by AC Climaco and Mia Aguila (The Foodie Station Correspondents)
Filipinos love food may be an understatement. Our inherent love for food is manifested through hundreds of delicacies across the Philippine islands. Despite the quality and availability of regional dishes and export-grade food products in the country, we still find ourselves curious about cuisines from around the world. Having been colonized by influential countries in the past, we have learned to easily adapt to other countries’ customs and cultures. In cooking for example, we can copy foreign dishes and even change them to suite our taste. A common example is pizza. We have seen a number of Filipino-themed restaurants that serve pizza with Pinakbet or Sisig as toppings instead of the usual pepperoni and cheese. Surprisingly, even some foreign-owned restaurants have changed some items on their menus to cater to the exacting tastes of Filipinos.
Tsuta originated from Sugamo, Tokyo, Japan and have received numerous awards from journals for ramen lovers. In 2015, they have also received One Michelin Star before any other ramen restaurant in the world. Chef Yuki Onishi, owner and chef of Tsuta, doesn’t believe in shortcuts, so customers are assured that the taste of each ramen is from the unique dashi (soup broth), oils and sauces that come together to create the multi-layered umami flavor. He has always been keen in learning foreign cultures and creating new flavors with strict adherance to natural ingredients. No MSG nor artificial flavoring is added to his dishes.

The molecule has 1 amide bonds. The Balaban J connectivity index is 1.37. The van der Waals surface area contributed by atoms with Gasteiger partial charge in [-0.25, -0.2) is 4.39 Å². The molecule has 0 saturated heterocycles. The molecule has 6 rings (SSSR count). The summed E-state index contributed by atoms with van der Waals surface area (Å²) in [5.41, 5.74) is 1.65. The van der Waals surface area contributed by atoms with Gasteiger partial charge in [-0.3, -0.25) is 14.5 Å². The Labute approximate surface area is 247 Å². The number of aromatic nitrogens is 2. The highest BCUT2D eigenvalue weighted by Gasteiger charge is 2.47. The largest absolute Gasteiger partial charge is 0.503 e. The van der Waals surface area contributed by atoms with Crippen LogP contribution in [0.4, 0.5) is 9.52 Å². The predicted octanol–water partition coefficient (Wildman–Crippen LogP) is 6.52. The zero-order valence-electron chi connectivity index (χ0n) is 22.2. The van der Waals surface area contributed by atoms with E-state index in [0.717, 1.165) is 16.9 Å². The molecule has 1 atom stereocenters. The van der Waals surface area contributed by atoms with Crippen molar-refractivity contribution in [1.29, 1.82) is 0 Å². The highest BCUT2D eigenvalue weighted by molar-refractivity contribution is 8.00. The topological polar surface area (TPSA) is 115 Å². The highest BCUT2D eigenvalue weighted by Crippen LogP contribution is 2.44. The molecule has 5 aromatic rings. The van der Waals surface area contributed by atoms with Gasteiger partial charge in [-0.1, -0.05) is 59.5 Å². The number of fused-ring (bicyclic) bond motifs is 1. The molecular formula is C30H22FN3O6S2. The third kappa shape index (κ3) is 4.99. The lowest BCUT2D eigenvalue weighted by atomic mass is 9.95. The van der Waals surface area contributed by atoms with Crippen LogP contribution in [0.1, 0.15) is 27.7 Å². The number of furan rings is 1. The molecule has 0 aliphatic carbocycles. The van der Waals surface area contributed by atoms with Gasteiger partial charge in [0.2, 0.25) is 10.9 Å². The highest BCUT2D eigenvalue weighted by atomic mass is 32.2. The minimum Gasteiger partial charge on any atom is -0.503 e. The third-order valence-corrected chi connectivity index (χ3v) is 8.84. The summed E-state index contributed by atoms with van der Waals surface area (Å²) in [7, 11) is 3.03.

After months of research, experimentation, and tasting, Chef Yuki has come up with his Philippine Original series. The Sang La Tan Tan Soba is a blend of the restaurant’s signature dashi, Shoyu Tare (soy beans matured for 2 years from the Wakayama Prefecture) and locally sourced ingredients such as peanut paste (grinded in store), chili, and white cane vinegar. It’s garnished with sauteed minced crispy pork and leeks. It’s Chef Yuki’s take on our beloved Sinigang, Kare Kare and Sisig.
Weird as it may seem, this dish is a marriage of Filipino flavors; sour, spicy with a hint of sweetness and traditional Japanese tantanmen. It’s like a bowl of Filipino umami, where each spoonful is heavier and more intense. Insider tip: If you like the noodles to have more flavor, let the ramen rest for a bit so it will have time to absorb the flavorful soup.
You can also add Tamago. It helped cut the richness for me.
Chef Yuki’s Philippine Original series is available for the whole month of April. You might want to try the dish as soon as you can because only 50 bowls will be served a day.